With the recent news that Wintour would remain as Editor-in-Chief of Vogue US, Saffron Clark takes a look at her 30 years at the magazine’s helm.
British-born fashion titan Anna Wintour is celebrating 30 years at Vogue US this year and it’s safe to say she has created a whole new Vogue in her time. Just look at what she has achieved for the magazine over her 30 years and it’s clear why she is still in charge. She has become well known for her bob, which she has had since she was 14, oversized blocky sunglasses and nickname “Nuclear Wintour”, due to her frosty demeanour.
In 1988 she was tasked with reviving US Vogue as Editor-in-Chief after Grace Mirabella was fired for turning the magazine into cheaper, more affordable fashion and lifestyle for the American women during the recession. Wintour was hired as the younger, fresher, new face for Vogue and refocused the magazine to designer brands and couture mixed with less expensive brands and lesser known models.
Wintour’s first cover for Vogue included an Israeli model wearing a bejewelled Christian Lacroix Jacket and Guess jeans, as the model couldn’t fit into the matching skirt after gaining a little weight on holiday. Thus, jeans made their debut on the cover of Vogue and a new piece of fashion history was made. This was so far from the norm for Vogue that the printers had to check there hadn’t been a mistake made, proving from the start she would bring great change to the publication.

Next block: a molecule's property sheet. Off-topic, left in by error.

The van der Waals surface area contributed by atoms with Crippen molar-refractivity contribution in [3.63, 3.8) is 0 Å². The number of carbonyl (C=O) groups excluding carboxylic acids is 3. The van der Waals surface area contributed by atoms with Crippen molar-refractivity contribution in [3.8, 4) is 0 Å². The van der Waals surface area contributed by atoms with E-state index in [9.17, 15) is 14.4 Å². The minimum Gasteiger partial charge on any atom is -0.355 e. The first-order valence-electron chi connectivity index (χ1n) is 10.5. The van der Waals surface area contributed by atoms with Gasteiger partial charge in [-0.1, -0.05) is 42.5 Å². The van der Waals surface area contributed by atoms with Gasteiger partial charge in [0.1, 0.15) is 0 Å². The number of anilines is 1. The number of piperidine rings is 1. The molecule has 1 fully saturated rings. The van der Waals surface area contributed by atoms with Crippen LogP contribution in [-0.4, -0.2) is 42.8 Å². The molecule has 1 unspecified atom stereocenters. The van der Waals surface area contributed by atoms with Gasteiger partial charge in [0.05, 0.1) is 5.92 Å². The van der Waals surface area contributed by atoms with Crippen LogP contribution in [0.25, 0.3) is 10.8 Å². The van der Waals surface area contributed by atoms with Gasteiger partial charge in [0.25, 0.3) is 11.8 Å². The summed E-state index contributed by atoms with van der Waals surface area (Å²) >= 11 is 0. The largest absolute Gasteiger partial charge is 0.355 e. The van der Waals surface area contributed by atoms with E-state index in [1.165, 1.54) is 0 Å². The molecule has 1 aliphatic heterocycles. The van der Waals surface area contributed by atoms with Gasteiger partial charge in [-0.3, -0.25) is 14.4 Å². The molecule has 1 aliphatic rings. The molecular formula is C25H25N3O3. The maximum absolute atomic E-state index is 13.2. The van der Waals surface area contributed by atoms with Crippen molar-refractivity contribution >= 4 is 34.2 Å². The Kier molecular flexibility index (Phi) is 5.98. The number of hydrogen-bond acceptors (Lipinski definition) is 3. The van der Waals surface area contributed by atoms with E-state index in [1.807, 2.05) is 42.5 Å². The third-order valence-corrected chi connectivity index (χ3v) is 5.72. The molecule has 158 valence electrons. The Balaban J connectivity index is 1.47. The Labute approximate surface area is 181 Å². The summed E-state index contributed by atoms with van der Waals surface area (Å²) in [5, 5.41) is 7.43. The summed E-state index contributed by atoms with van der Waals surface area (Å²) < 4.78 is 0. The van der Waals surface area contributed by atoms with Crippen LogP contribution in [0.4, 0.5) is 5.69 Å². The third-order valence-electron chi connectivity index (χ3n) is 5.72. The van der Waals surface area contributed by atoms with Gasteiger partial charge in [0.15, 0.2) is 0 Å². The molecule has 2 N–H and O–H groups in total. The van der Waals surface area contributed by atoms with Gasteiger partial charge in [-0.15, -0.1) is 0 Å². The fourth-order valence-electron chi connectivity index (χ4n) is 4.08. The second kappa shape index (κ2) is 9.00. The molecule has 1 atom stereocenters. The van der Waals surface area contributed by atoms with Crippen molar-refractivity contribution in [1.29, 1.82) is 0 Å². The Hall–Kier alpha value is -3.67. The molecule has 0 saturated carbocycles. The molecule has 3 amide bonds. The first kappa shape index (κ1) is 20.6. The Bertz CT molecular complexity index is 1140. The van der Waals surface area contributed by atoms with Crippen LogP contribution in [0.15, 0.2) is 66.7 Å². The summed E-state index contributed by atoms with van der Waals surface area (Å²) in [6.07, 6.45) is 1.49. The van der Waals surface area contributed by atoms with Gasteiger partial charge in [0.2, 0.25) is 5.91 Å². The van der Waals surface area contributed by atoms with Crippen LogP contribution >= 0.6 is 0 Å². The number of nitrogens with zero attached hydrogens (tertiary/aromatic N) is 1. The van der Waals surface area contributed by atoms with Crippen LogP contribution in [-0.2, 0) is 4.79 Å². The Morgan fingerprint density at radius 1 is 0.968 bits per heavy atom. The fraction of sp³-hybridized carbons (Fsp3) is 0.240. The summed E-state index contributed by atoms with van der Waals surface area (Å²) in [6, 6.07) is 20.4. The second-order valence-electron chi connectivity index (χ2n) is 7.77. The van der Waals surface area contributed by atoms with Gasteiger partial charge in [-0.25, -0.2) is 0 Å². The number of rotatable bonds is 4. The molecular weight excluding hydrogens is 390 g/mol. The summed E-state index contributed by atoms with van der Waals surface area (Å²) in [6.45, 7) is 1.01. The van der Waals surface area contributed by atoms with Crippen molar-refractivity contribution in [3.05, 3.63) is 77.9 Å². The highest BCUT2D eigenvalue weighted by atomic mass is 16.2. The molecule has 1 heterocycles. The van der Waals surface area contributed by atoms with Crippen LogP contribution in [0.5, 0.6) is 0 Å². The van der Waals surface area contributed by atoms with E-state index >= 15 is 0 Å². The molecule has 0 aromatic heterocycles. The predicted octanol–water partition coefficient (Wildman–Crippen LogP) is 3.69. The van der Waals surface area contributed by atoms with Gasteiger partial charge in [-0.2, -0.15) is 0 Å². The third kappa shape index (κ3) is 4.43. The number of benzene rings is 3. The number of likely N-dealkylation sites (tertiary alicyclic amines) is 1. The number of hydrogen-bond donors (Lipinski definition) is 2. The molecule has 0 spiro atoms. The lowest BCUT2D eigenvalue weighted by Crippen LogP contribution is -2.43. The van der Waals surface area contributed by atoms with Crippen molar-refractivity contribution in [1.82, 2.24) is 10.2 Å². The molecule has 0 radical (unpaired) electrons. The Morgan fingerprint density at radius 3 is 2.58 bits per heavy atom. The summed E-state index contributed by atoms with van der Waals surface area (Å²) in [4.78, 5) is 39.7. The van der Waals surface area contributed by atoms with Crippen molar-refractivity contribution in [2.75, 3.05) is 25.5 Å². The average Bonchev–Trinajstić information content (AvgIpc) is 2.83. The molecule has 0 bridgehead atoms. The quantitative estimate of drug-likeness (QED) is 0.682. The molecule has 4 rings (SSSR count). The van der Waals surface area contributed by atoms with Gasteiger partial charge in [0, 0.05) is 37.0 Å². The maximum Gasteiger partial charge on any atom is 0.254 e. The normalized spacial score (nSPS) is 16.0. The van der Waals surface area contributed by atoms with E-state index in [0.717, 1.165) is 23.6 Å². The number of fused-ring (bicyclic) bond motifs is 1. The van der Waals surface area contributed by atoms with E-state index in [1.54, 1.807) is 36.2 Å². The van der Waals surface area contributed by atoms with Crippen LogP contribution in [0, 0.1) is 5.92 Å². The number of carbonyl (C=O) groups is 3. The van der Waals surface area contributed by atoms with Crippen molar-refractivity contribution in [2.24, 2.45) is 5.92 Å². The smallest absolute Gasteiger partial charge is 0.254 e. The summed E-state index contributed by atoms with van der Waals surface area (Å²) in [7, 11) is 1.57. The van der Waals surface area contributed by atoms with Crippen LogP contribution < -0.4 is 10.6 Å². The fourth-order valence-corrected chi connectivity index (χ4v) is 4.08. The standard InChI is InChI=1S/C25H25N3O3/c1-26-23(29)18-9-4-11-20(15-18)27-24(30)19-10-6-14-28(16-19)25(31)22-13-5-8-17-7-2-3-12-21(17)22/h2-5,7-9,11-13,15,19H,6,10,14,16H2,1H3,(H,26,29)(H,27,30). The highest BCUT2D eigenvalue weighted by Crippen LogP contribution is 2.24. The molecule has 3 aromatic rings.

In 1989 she chose Madonna as the cover girl for the February issue, making it the first cover in the publication’s history to have a non-model on the front cover. This has led to us seeing amazing and influential people such as Rihanna, Kate Middleton, Lupita Nyong’o and Serena Williams. However, the lack of new and lesser known models in the last few years has created a rumour that Anna secretly hates the trend she created of putting celebrities on the cover.
The September issue will always be the largest issue of the year; a record-breaking issue came about in 2012 with 916 pages and fell to a low of 774 last year. The September 2018 issue was co-created with Beyoncé; she was given creative control, hiring Tyler Mitchell as the first black photographer to shoot a cover for the magazine in its 126 years of publication. Mitchell has also become one of the youngest photographers to shoot the cover, choosing to photograph Beyoncé outside of London in a dilapidated English country house.
Condé Nast confirmed in August that Wintour would be remaining at Vogue ‘indefinitely’ and there was no foreseeable future without her at the helm. Let’s hope to see more diverse, creative content in the future issues of Vogue.
By Saffron Clark
Image: Page Six